ABOUT GENOVA: Italian Travel and Food
WEDNESDAY, OCTOBER 10, 2012
Genova on the Italian Riviera
|Lanterna di Genova – the lighthouse of the port of Genoa|
Genova or Genoa is still Italy’s principal seaport serving regattas, commercial and cruise destinations. The city makes a good excursion base or starting point for a range of driving, sea-borne, walking and cycling trips exploring the famous tourist villages and hillscapes along the World Heritage site of the Italian Riviera. A popular destination for tourists due to the area’s mild climate, the charm of its old fishing ports and the beauty of its landscapes is enriched by it’s particularly rustic food and wine traditions. Many villages and towns in the area, such as Portofino, Bordighera, Lerici, and the Cinque Terre are known the world over.
Local food n walk tour host Nick Garrett (foodnwalktours.com) has been living and working in the area for ten years thinks the region has a lot more to offer.
”Without a doubt the scenic beauty is something to last a lifetime but it just starts there, for me it’s the amazing landscape and walks that fascinate the new adventure visitor… and the food is a unique blend of rich Parma ingredients and delicious Ligurian twists”.
|The Italian Riviera|
A Little History:
During the Roman Empire era, Genoa was a major shipping port for goods made locally. After the downfall of the Roman Empire, Genoa became an independent city. In the 11th century, a short- lived alliance between Genoa and Pisa took control over Sicily and Corsica. Later, the two cities waged war against each other for the control of the two islands and Genoa defeated Pisa. After this, the merchants governing Genoa had power comparable only to the Pope and the kings of the European states. During the Crusades, Genoa’s wealth and strength continued to grow and expand and, as a result, they were able to acquire more possessions and trading privileges.
|Salt extraction during the Middle Ages.|
Salt production was a necessity of life and a vital commodity for food storage in medieval society. It also served as money at various times and places, and it has been the cause of bitter warfare. Genoa imported salt from Sardinia and Provence and delivered it across the Alpine passes into Switzerland. The expansion of Genoa’s trade and land acquisitions caused concern in the region, especially from the Venetians. This long-standing conflict for dominance of the eastern Mediterranean Sea between the Republic of Genoa and the Republic of Venice led to war in 1256.
|The Port of Genoa|
What To Do In Genoa
For Music Lovers:
Take the Culatello Verdi Tour
|Carlo Felice Opera House|
Some great places to see in Genoa are the Palace of the Doges, the medieval Church of San Donato, the Carlo Felice Opera House (dating back to the 19th century), the 16th century churches of St. Ambrose and the Annunciation, as well as, other Renaissance palaces and buildings. Walls and forts are abundant throughout the city and the narrow streets of the harbor area are intriguing.
|Piazza de Ferrari|
One popular attraction is the lighthouse called Lanterna, which dates back to the 16th century. This lighthouse is an important “landmark” for Genoa. In 1992, Renzo Piano was credited for redesigning the Old Port. A modern aquarium and a tropical greenhouse are located there. Genoa has a university, which was founded in 1243, and a few museums.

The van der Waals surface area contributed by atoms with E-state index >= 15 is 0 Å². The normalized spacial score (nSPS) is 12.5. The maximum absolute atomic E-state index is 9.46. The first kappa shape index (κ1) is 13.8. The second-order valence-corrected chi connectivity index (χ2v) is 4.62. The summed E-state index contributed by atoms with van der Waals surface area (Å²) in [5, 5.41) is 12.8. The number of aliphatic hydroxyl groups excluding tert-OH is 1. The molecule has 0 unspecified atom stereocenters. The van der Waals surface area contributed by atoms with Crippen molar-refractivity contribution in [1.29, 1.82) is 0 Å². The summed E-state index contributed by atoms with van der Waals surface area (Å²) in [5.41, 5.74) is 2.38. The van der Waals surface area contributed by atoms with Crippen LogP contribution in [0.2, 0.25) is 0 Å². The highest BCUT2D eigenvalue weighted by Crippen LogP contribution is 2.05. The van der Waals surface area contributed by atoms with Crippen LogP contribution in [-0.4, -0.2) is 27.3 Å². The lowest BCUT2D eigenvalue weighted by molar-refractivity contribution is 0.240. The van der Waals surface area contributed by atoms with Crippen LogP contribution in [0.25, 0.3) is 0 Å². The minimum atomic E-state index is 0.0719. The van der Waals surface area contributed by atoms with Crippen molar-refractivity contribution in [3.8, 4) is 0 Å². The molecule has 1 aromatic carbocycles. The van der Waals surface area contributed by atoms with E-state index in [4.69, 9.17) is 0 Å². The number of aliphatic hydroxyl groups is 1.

|The Regatta of the Ancient Sea Republics|
Genoa’s maritime presence is still very strong, which can be sensed throughout the entire area. “The Regatta of the Ancient Sea Republics”, involves Genoa, Pisa, Venice and Amalfi in a yearly navigational competition. The regatta rotates among the four areas and occurs every fourth year in Genoa.
At the base of all recipes is Ligurian olive oil, delicately flavored and perfect for preparing sauces.
The most famous of these is pesto, a sauce made of basil, pine nuts, garlic, olive oil, and parmesan cheese. Some other well-known sauces from this region are salsa verde, a green sauce made of parsley and pine nuts for grilled meat, and salsa di noci, a walnut sauce that goes perfectly over pasta and ravioli.
Some typical second courses include: Cappon Magro, an elaborate dish made of fish and boiled vegetables and seasoned with a sauce of herbs and pine nuts. Other popular dishes are Fritto Misto (mixed deep-fried seafood), L’insalata di Pesce (seafood salad), Triglie (mullet) alle Genovese, Stoccafisso in Agrodolce, cod in sweet and sour sauce with pine nuts and raisins, Mussels alla Marinara and Stuffed Anchovies.
|Mussels alla Marinara|
You can learn to make some of these fabulous Italian dishes by attending cooking classes with the Food n Walk Tours in Parma, Italy.
Here is the contact: http://gustoitalia.wordpress.com/our-3-kings-tours/cooking-lessons-click-here/
Wines of Liguria
The Marea Cinque Terre is made from a blend of several traditional local grape varieties: Bosco, Vermentino, and Albarola. The result is a full-bodied, earthy wine of immense character with a deeper golden tint. This wine is an excellent choice to accompany the Linguine with Basil Pesto recipe featured below.
- 1/2 cup extra-virgin olive oil
- 1/4 cup pine nuts (pignoli)
- 1 and 1/4 cups tightly packed young basil leaves
- 1 garlic clove, peeled
- 1/2 teaspoon salt
- 1/4 cup freshly grated Parmigiano Reggiano
- 1/2 cup freshly grated Pecorino Romano
LINGUINE WITH BASIL PESTO
- 1 pound linguine
- 1 recipe for basil pesto, from above
- 1/4 cup Parmesan cheese, shredded
- Fresh cracked black pepper
Resources in Planning a Trip to Genoa, Italy:
|A crowded beach at Monterosso on the Italian Riviera|
Food n Walk Tours http://gustoitalia.wordpress.com/our-3-kings-tours/
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